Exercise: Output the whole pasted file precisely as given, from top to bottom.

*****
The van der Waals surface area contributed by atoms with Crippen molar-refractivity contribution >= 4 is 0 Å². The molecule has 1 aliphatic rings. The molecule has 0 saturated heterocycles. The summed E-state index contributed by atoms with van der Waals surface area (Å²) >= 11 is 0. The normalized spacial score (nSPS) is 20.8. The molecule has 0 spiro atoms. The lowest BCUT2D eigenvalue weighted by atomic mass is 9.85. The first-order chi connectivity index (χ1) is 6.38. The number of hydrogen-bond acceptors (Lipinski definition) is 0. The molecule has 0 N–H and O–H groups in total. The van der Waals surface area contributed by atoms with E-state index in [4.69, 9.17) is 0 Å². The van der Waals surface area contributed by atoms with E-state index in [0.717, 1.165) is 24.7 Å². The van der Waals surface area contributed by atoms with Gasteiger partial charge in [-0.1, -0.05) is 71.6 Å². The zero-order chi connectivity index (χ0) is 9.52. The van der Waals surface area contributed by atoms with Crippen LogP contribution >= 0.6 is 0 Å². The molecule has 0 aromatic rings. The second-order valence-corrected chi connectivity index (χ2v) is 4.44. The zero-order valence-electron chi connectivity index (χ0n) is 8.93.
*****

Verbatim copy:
The van der Waals surface area contributed by atoms with Crippen molar-refractivity contribution >= 4 is 0 Å². The molecule has 1 aliphatic rings. The molecule has 0 saturated heterocycles. The summed E-state index contributed by atoms with van der Waals surface area (Å²) >= 11 is 0. The normalized spacial score (nSPS) is 20.8. The molecule has 0 spiro atoms. The lowest BCUT2D eigenvalue weighted by atomic mass is 9.85. The first-order chi connectivity index (χ1) is 6.38. The number of hydrogen-bond acceptors (Lipinski definition) is 0. The molecule has 0 N–H and O–H groups in total. The van der Waals surface area contributed by atoms with E-state index in [4.69, 9.17) is 0 Å². The van der Waals surface area contributed by atoms with E-state index in [0.717, 1.165) is 24.7 Å². The van der Waals surface area contributed by atoms with Gasteiger partial charge in [-0.1, -0.05) is 71.6 Å². The zero-order chi connectivity index (χ0) is 9.52. The van der Waals surface area contributed by atoms with Crippen LogP contribution >= 0.6 is 0 Å². The molecule has 0 aromatic rings. The second-order valence-corrected chi connectivity index (χ2v) is 4.44. The zero-order valence-electron chi connectivity index (χ0n) is 8.93.